Kevlar fibers are known for their exceptionally high tensile strength, and hence used in a wide variety of high performance applications ranging from military to aerospace and civil applications. However, the expected strength of composites fabricated using Kevlar fibers has not been reached due to poor interfacial adhesion between the fiber and matrix of the composite. This poor interfacial adhesion has been attributed to the highly crystalline and oriented molecular structure of the fiber.
Herein, we present new methods to improve the adhesion between Kevlar fibers and natural rubber matrix. Pre-treatments were used to create new surface morphologies on the fiber. The pre-treated fibers were then subject to treatments with coupling agents. The coupling agents were soaked also in the presence of supercritical carbon dioxide (scCO2). Treated fibers were embedded in rubber matrix and adhesion was measured by fiber bundle pull-out adhesion test. Adhesion was found to improve by around a 100%. Comparative results are reported for both untreated fibers and a range of pre-treatments. Failure analysis of fiber surface revealed a suppression of interfacial failure. The effect of pre-treatments on fiber properties are also characterized, and the optimization between fiber properties, fiber-matrix interface properties, and overall composite properties are discussed.
Core retraction was used with the conventional microcellular injection molding (MIM) process to foam thick polypropylene (PP) parts with high density reductions of 30% and 55%. The cavity volume was changed by changing the retraction distance, which resulted in varying density reductions. The lowest densities were achieved with a core retraction-aided microcellular injection molding (CRMIM) process, the results of which could not have been achieved by the conventional MIM process alone. The effects of delay time and weight reduction on the microstructure of the core and skin layer were investigated. It was shown that the CR-MIM process yielded a better microstructure and a higher tensile modulus than the conventional MIM process. Use of core retraction also yielded more consistent densities and tensile properties at different distances from the gate location.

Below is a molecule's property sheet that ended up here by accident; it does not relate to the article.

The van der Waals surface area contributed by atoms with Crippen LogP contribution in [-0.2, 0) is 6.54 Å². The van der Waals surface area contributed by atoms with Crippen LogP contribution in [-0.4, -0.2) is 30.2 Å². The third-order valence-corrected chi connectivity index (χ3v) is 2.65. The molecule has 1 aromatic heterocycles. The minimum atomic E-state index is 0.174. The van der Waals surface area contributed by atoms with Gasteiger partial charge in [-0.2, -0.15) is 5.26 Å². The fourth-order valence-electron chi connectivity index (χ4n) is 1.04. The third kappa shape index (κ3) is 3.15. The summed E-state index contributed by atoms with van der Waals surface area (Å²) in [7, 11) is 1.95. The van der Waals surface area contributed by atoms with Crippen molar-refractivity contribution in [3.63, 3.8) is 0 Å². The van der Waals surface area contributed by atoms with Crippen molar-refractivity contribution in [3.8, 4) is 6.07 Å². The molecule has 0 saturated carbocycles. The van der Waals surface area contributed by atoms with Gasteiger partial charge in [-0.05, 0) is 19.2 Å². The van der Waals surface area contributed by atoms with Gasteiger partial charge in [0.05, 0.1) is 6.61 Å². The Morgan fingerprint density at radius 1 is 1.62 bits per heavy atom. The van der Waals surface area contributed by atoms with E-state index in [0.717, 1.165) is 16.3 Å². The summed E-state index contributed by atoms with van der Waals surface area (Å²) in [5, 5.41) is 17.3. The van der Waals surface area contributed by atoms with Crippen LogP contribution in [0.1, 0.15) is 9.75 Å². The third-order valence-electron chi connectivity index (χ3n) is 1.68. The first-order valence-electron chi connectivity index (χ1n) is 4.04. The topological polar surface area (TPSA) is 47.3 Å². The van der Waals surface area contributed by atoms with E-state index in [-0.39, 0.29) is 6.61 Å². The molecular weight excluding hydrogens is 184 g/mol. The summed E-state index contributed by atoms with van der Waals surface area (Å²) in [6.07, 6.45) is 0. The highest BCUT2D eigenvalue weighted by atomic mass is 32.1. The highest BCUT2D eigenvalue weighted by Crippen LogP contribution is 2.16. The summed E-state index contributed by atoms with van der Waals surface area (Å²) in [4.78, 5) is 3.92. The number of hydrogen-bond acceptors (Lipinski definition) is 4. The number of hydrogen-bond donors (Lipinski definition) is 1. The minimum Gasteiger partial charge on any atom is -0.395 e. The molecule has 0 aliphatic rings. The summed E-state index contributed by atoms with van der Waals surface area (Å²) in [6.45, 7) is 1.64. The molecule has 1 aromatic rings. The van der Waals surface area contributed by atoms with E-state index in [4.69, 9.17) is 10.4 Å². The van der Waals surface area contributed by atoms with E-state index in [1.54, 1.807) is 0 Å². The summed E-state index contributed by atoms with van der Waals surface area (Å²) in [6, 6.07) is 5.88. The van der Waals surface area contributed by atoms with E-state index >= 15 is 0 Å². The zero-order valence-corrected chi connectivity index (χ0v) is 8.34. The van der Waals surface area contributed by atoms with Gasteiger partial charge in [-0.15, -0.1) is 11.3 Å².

This work is concerned with the effect of fiber length on the performance of the Bead-Rod fiber orientation model which takes into account the flexibility of semi-flexible fibers. Different averaging techniques are used to represent the average fiber length for the population, which give different fiber length parameters for the Bead-Rod model. The sensitivity of the Bead-Rod model is evaluated with regard to the fiber flexibility parameter k and length parameter ????. Fiber orientation simulation is conducted for the Center-Gated-Disk (CGD) geometry and compared with experimental data.
The choice to use low-smoke, zero-halogen cable jackets is becoming increasing popular in certain applications, allowed by advances in materials expertise that overcame many of the historical difficulties of this class of cable jacket. Test method optimization has occurred in order to better predict how the jacket will perform in the field, and these tests have been used to understand how certain filler and polymer choices affect the jacket performance. These same sets of tests are also used to compare commercially available low-smoke, zero-halogen jackets, in order to evaluate how well the different jackets balance the potentially conflicting property requirements. Analyzing various jackets highlights the variation in properties and quality that can be seen.
Minimization of fail parts save companies time and money. Therefore, the injection molding process has to be optimized regarding part quality, cycle time and fault frequency. Machine and process capability are a measurable property of a process to the specification and compare the output of an in-control process to the specification limits. Through process control on different levels of machine control, a high part- and process-quality is achieved. It involves both machine operation and the behavior of plastic. To accomplish these goals and to improve existing machine technology, an alternative injection concept is developed and examined to improve the process and machine capability using a reciprocating screw without moving, locking elements at the screw tip (Figure 1).